I felt a mother-want about the world,
And still went seeking, like a bleating lamb
Left out at night, in shutting up the fold,–
As restless as a nest-deserted bird
Grown chill through something being away, though what
It knows not. I, Aurora Leigh, was born
To make my father sadder, and myself
Not overjoyous, truly. Women know
The way to rear up children, (to be just,)

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Elizabeth Barrett Browning

Sixth Book

THE English have a scornful insular way
Of calling the French light. The levity
Is in the judgment only, which yet stands;
For say a foolish thing but oft enough,
(And here's the secret of a hundred creeds,–
Men get opinions as boys learn to spell,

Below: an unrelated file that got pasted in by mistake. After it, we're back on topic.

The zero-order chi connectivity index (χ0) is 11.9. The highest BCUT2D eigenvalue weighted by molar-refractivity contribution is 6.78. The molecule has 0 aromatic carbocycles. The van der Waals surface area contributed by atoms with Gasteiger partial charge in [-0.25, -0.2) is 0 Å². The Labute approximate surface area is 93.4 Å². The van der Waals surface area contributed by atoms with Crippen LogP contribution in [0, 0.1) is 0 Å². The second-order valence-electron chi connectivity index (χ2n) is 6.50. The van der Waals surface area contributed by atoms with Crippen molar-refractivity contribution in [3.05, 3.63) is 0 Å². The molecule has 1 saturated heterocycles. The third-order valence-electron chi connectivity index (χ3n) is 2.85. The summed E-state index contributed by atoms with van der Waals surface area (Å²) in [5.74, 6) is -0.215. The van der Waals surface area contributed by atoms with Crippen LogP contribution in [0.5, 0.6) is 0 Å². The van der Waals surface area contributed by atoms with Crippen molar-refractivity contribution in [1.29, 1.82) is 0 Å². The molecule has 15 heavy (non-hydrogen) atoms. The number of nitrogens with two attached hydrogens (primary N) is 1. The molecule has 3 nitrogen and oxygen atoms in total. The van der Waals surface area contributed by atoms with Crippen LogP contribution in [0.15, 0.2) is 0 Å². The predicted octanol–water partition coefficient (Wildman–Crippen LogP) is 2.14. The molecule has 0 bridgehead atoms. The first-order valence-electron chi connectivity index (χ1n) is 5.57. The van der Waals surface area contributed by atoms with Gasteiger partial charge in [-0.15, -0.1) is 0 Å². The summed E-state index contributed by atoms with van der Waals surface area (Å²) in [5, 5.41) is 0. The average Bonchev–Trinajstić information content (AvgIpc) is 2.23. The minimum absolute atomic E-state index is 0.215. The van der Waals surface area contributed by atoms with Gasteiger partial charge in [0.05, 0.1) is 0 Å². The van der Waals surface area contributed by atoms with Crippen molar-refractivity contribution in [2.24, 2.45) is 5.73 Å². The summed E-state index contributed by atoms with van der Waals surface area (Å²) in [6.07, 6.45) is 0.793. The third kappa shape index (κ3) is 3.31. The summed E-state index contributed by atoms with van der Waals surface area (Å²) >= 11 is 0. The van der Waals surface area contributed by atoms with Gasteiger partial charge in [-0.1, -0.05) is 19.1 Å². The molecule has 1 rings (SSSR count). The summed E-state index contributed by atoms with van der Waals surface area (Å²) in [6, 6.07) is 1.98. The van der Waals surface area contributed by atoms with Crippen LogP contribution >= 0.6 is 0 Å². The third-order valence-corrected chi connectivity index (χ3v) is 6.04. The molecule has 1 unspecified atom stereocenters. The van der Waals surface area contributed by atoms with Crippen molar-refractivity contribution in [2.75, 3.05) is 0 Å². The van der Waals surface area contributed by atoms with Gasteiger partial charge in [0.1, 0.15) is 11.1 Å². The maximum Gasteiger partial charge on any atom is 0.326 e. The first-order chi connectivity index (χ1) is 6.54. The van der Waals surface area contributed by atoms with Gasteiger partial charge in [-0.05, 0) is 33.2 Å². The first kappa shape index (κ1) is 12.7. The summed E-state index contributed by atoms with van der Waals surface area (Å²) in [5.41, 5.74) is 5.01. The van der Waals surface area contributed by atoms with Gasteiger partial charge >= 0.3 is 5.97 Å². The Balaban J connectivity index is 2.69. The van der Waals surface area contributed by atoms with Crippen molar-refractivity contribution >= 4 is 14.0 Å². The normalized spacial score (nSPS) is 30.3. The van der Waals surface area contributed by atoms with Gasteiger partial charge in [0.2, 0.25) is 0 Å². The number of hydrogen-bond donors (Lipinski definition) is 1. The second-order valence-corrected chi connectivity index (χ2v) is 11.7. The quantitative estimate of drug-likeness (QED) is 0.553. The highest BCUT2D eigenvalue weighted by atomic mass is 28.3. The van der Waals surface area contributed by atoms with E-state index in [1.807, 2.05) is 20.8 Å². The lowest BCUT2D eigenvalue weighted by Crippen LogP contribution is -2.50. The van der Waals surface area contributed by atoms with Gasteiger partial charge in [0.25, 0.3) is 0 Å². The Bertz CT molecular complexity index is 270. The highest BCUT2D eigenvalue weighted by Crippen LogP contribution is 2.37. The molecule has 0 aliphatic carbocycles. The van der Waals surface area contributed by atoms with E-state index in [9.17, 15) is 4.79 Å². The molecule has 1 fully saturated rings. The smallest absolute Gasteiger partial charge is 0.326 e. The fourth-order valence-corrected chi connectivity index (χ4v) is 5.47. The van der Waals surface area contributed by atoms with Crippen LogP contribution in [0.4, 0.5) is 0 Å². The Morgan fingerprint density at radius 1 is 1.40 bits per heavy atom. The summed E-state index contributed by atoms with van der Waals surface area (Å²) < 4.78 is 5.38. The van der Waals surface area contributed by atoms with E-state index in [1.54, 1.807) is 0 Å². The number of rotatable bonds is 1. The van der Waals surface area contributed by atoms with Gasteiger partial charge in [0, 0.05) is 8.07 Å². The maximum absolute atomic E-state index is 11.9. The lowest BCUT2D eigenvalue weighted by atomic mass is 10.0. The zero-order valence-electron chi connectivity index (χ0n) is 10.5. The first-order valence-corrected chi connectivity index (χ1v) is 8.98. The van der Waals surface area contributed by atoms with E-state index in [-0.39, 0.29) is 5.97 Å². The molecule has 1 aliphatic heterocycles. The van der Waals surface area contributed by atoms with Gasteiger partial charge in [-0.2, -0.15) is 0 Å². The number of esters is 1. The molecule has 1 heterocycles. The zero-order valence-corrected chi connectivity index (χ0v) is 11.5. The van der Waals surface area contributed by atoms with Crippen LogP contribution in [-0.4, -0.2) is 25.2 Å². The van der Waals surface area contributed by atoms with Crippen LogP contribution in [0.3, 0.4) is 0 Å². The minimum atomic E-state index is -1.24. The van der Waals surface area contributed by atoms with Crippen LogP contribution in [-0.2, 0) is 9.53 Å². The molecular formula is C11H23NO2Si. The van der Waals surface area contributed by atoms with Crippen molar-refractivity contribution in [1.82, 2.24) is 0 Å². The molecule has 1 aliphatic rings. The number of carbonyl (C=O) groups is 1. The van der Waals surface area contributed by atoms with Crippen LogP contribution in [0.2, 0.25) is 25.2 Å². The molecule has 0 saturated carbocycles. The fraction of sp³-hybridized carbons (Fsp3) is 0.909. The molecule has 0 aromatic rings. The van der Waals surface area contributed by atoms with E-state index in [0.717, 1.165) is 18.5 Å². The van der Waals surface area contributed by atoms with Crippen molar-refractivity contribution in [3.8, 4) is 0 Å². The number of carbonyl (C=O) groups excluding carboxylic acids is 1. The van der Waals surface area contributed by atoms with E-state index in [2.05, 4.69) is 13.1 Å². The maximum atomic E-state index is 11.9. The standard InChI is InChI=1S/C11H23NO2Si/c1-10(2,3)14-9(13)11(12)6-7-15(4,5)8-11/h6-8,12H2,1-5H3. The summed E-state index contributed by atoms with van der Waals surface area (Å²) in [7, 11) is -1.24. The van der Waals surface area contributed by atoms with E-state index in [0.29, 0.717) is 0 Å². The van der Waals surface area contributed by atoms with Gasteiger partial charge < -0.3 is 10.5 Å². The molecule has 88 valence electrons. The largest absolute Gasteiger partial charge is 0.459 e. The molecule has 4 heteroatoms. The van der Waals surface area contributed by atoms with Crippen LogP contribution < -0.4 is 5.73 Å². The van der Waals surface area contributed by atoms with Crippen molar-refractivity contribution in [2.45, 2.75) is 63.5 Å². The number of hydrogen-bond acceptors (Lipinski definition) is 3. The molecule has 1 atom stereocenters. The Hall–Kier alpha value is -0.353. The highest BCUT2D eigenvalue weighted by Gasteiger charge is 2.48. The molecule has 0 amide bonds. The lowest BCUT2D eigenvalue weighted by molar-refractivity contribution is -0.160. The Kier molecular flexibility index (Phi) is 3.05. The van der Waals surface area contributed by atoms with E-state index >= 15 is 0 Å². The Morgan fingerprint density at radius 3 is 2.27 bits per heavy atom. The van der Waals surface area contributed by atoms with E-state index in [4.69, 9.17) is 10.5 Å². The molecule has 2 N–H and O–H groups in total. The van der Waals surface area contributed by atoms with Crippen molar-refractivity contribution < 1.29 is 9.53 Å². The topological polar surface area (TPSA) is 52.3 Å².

By re-iteration chiefly) the same thing
Shall pass at least for absolutely wise,
And not with fools exclusively. And so,
We say the French are light, as if we said
The cat mews, or the milch-cow gives us milk:
Say rather, cats are milked, and milch cows mew,
For what is lightness but inconsequence,
Vague fluctuation 'twixt effect and cause,
Compelled by neither? Is a bullet light,
That dashes from the gun-mouth, while the eye
Winks, and the heart beats one, to flatten itself
To a wafer on the white speck on a wall
A hundred paces off? Even so direct,
So sternly undivertible of aim,
Is this French people.
All idealists
Too absolute and earnest, with them all
The idea of a knife cuts real flesh;
And still, devouring the safe interval
Which Nature placed between the thought and act,
They threaten conflagration to the world
And rush with most unscrupulous logic on
Impossible practice. Set your orators
To blow upon them with loud windy mouths